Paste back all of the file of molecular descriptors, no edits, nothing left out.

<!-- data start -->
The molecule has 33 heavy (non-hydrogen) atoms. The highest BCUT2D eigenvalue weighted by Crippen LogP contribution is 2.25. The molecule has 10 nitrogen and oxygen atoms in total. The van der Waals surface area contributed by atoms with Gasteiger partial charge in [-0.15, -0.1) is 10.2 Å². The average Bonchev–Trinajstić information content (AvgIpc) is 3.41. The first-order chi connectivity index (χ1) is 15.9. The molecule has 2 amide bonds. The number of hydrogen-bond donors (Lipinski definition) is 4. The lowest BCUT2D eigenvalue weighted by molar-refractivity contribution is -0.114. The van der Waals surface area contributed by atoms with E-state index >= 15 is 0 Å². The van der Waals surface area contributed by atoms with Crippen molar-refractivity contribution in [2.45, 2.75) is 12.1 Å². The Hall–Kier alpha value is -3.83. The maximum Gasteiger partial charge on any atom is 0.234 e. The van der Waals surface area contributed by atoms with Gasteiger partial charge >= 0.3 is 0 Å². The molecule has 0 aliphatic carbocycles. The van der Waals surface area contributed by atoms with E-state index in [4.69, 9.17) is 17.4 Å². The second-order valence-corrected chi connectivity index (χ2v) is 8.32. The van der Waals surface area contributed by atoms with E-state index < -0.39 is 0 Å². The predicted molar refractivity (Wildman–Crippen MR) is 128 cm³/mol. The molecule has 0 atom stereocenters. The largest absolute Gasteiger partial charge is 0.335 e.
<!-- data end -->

The molecule has 33 heavy (non-hydrogen) atoms. The highest BCUT2D eigenvalue weighted by Crippen LogP contribution is 2.25. The molecule has 10 nitrogen and oxygen atoms in total. The van der Waals surface area contributed by atoms with Gasteiger partial charge in [-0.15, -0.1) is 10.2 Å². The average Bonchev–Trinajstić information content (AvgIpc) is 3.41. The first-order chi connectivity index (χ1) is 15.9. The molecule has 2 amide bonds. The number of hydrogen-bond donors (Lipinski definition) is 4. The lowest BCUT2D eigenvalue weighted by molar-refractivity contribution is -0.114. The van der Waals surface area contributed by atoms with E-state index >= 15 is 0 Å². The van der Waals surface area contributed by atoms with Crippen molar-refractivity contribution in [2.45, 2.75) is 12.1 Å². The Hall–Kier alpha value is -3.83. The maximum Gasteiger partial charge on any atom is 0.234 e. The van der Waals surface area contributed by atoms with Gasteiger partial charge >= 0.3 is 0 Å². The molecule has 0 aliphatic carbocycles. The van der Waals surface area contributed by atoms with E-state index in [4.69, 9.17) is 17.4 Å². The second-order valence-corrected chi connectivity index (χ2v) is 8.32. The van der Waals surface area contributed by atoms with E-state index < -0.39 is 0 Å². The predicted molar refractivity (Wildman–Crippen MR) is 128 cm³/mol. The molecule has 0 atom stereocenters. The largest absolute Gasteiger partial charge is 0.335 e.